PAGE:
During my senior year in college, my theatre class read Spinning Into Butter by Rebecca Gilman.
The plot portrays the interactions between students and the Dean of a privileged liberal arts school in Vermont. Interactions with two students in particular take center stage, the one an African American who is thought to be the victim of several hate crimes, and the other a Puerto Rican who the dean teaches how to obtain a scholarship by changing his racial identification on his application.
The play takes several twists when the African American student is discovered to have orchestrated all of the “hate crimes” himself. Conversely, the Puerto Rican student expresses his resentment at having to pretend that he identifies a certain way just to get victim status and money.
The two students provide an ironic juxtaposition: one pretends to be a victim and the administrators do not understand why. The other, is coached by the administrators to be a victim and he doesn’t understand why.
Not surprisingly, the play provoked some controversy, not only in the public sphere, but in my classroom as well. In fact, it was the one play many students labeled as “unrealistic.” Only one student had the nerve to suggest otherwise. The paraphrased conversation went something like this:
“It is possible to write a fake note and post it on your own door. I can see why someone might do that. You can get notoriety. People would suddenly care about you. You could use it as an excuse to get away with stuff.”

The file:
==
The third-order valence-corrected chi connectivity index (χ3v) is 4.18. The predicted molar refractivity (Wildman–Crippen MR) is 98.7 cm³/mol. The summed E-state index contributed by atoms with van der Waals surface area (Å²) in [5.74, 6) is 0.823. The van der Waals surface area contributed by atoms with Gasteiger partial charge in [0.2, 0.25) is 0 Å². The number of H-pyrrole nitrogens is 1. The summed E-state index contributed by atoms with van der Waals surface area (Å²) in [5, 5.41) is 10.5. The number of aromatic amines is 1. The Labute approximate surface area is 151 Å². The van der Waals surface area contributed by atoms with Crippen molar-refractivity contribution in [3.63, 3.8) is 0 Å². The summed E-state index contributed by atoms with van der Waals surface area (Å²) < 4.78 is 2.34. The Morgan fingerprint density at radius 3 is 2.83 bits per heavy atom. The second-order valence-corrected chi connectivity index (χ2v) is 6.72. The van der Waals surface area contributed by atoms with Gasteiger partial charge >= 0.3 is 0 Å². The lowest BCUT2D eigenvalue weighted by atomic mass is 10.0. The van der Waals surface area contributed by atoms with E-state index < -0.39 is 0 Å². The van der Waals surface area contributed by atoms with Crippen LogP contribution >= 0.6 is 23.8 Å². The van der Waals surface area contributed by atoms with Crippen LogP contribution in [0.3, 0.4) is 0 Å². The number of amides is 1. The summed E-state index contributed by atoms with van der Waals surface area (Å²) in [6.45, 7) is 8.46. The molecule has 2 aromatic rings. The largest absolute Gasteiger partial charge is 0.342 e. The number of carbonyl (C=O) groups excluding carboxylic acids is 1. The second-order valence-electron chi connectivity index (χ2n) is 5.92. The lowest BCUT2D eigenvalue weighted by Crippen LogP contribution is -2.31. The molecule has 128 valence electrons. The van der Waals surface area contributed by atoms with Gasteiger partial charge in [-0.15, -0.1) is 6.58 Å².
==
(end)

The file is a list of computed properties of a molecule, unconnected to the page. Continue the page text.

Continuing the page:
“But people do not lie about those sorts of things,” another classmate responded.
“Racism is very real. It is not fake,” chimed in a third.
“Just a few years ago, a student put a noose in a tree,” said another classmate.
The class contrarian spoke again: “I’m not saying racism isn’t real. I’m just saying, I can see someone doing this to get public sympathy or fame.”
And then came my favorite line from the discussion: “I can’t see it happening now. Today, you got security cameras everywhere and everybody’s got a cellphone. You’d have to be dumber than a post to try this.”
Those comments have turned out to be famous last words, as recent events have demonstrated.
In September of 2017, five African American students at the Air Force Academy found racist notes posted to their doors. After an investigation, the Academy announced that the racist notes had been written by one of the five African American victims. The Colorado Springs Gazette reported that this young African-American student had “committed the act in a bizarre bid to get out of trouble he faced at the school for other misconduct.”
In other words, the young man was trying to craft an exit narrative. Once that narrative is set, it becomes difficult for a university to dismiss the perceived victim.
The same rules apply for TV stars. Just ask Jussie Smollett.
I can’t help but wonder if my former classmates remember the conversation we had about Spinning into Butter when they see Smollett or other hate hoaxes in the news.
I also wonder if Jussie Smollett ever encountered a university administrator who taught him that one could gain power by feigning impotence and claiming victimhood. If so, that would explain a lot.